5 species of turtles and tortoises you shouldn't keep as pets
So as not to alienate the many hardcore, dedicated turtle keepers among my readers, I’ll start off by qualifying the title. I know people who do quite well with 4 of the 5 species discussed in this article. But in addition to being very well-experienced, these folks have both the financial means and space to meet the challenges posed by these unique creatures. People who, for example, keep 2,000+ individual turtles in good health and can devote entire floors of commercial warehouses or 80 privately-owned ponds to their hobby (or “obsession”, as some may say!). Of course, the turtles covered here can be kept by those of more modest means, but they are, in general, not suitable for most private collections.
To be honest, there’s no denying the allure of large, interesting turtles, and I’ve been most fortunate in having had the chance to indulge my passion for them.
Fly River Turtle (Carettochelys insculpta)
Unless you are another Fly River Turtle, it’s hard not to like these engaging creatures (they are notoriously aggressive towards one another). Equipped with a pig’s nose, sea turtle-like flippers and an abiding curiosity, they are among the most unique turtles one can imagine. They are also very responsive…those I cared for would swim about my legs when I entered their exhibit, soliciting food and rubbing against me. One in the Bronx Zoo’s collection is now at least 70 years of age.
Unfortunately, despite being protected within their native range, Fly River Turtle hatchlings are still being collected and sold. They are among the most active of the world’s turtles, and even small ones require far more room than most people can provide. Adults may top 40 lbs. in weight, and are nearly impossible to accommodate at home. They rarely stop swimming, and my group seemed crowded even in a 77,000 gallon exhibit. And despite all that space, battles were a daily occurrence – how they managed to breed I’ll never know (literally, since the eggs incubated unseen within the exhibit!). A susceptibility to fungal and bacterial infections, often centered on the carapace, adds to the difficulties involved in keeping these unusual turtles.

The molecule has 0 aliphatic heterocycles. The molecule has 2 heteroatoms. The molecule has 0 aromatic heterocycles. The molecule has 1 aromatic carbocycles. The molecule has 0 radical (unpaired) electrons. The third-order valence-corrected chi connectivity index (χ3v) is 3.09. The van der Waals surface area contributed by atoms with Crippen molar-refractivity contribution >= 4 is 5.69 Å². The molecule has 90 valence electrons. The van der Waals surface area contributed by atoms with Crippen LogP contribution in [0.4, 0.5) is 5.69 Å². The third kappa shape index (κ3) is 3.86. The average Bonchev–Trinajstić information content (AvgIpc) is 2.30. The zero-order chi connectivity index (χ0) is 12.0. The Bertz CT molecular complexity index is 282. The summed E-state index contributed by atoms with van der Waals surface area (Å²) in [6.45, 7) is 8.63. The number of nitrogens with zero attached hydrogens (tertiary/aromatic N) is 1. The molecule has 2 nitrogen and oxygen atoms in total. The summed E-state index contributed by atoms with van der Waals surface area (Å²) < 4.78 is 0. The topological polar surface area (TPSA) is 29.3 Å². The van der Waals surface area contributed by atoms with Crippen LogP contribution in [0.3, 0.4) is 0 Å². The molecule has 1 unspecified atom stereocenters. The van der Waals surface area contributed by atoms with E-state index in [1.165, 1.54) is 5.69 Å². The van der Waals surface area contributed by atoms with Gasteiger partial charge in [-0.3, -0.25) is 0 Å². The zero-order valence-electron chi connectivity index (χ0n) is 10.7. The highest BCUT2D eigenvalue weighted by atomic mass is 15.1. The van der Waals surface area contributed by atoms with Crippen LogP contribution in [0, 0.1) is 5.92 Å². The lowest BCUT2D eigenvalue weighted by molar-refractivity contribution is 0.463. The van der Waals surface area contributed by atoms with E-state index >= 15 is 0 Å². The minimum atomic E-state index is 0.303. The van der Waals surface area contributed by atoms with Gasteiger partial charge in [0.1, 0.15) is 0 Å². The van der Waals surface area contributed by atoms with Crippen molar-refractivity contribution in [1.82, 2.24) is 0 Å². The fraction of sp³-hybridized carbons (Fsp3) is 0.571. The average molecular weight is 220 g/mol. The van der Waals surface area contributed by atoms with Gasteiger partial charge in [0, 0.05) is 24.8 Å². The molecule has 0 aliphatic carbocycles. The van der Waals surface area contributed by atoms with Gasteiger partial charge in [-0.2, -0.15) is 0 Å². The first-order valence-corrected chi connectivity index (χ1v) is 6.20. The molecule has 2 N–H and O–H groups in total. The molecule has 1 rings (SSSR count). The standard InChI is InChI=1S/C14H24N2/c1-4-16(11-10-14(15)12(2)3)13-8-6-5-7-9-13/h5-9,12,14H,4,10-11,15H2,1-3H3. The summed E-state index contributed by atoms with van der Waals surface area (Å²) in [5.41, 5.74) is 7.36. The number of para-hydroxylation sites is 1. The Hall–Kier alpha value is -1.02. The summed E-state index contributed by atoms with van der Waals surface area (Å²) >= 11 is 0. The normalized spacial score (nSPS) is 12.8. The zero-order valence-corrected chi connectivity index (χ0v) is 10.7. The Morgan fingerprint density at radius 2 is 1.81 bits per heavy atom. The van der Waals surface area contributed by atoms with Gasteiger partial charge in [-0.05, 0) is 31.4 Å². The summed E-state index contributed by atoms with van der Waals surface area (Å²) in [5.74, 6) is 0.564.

Nile Softshell Turtle (Trionx triunguis)
Although certain populations are in decline, this huge aquatic turtle has a large range, and seems to be doing well in some areas. Youngsters occasionally appear in the trade, where they are quickly snapped-up despite steep price tags.
All softshells are active and interesting, but the Nile may reach 4 feet in length – far too large for all but an outdoor pond in the appropriately-warm region.
They can be quite aggressive as well.
African Spurred Tortoise (Geochelone sulcata)
This is the most commonly-kept of the giant Chelonians. They differ from the others covered here in that captive born hatchlings are readily and inexpensively available. They also grow much faster – few novices can imagine that their new palm-sized pet may reach 60 pounds in weight within 5 years, and eventually top 200 pounds. Proper accommodations necessitate an outdoor enclosure in a dry, warm locale. A ½ acre exhibit proved too small for a pair of 80 pounders under my care, and they pushed through or burrowed under a surprising array of barriers.
African Spurred Tortoises are extremely responsive to people, being described as “dog-like” by many. But despite an innate hardiness, they have very specific dietary needs which are misunderstood by many sellers and new owners. And as you can see from the terrier-tortoise story in the article linked below, they are also very tough customers.
Malayan Snail-Eating Turtle (Malayemys subtrijuga)
A delicate constitution rather than large size leads me to recommend against keeping this 6 inch-long Southeast Asian beauty. Fortunately, they now rarely if ever appear in the US trade, but untold numbers are still collected for Asian food markets.
The Malayan Snail-Eating Turtle first caught my eye decades ago, when it sometimes showed up, unexpected and un-named, mixed in with other imports. I read what little information I could find, and did manage to induce several to feed upon the 2-3 aquatic snail species that I collected and bred for them. However, then as now, this was not enough to sustain them long term.
Field studies have revealed that youngsters feed largely upon two snail species. Some adults add mussels, insects, fish and other items to the diet, but even these fail to thrive in zoos or private collections. I’ve spoken with people who have kept them in seemingly perfect situations, but all wind up frustrated. I continue to look for clues to their proper husbandry…please post below if you have any insights.
Alligator Snapping Turtle (Macroclemmys temminckii)
The old fellow I’m posing with in this article’s first photo tips the scales at 206 pounds – is there any reason to discuss why this species might not be the best choice for most folks!? Looking more dinosaur-like than even the Common Snapping Turtle, Alligator Snapper hatchlings are produced by a few private breeders. Small and sedentary, and sporting their famous “fishing lure”, it easy to see why they are so hard to resist (I feel the same about Common Snappers, and hatch eggs each year despite first doing so over 50 years ago!).
As this largest of the Western Hemisphere’s aquatic turtles is in dire straits in the wild, captive breeding efforts are needed – but this majestic beast is best left to those with private ponds surrounded by nesting beaches.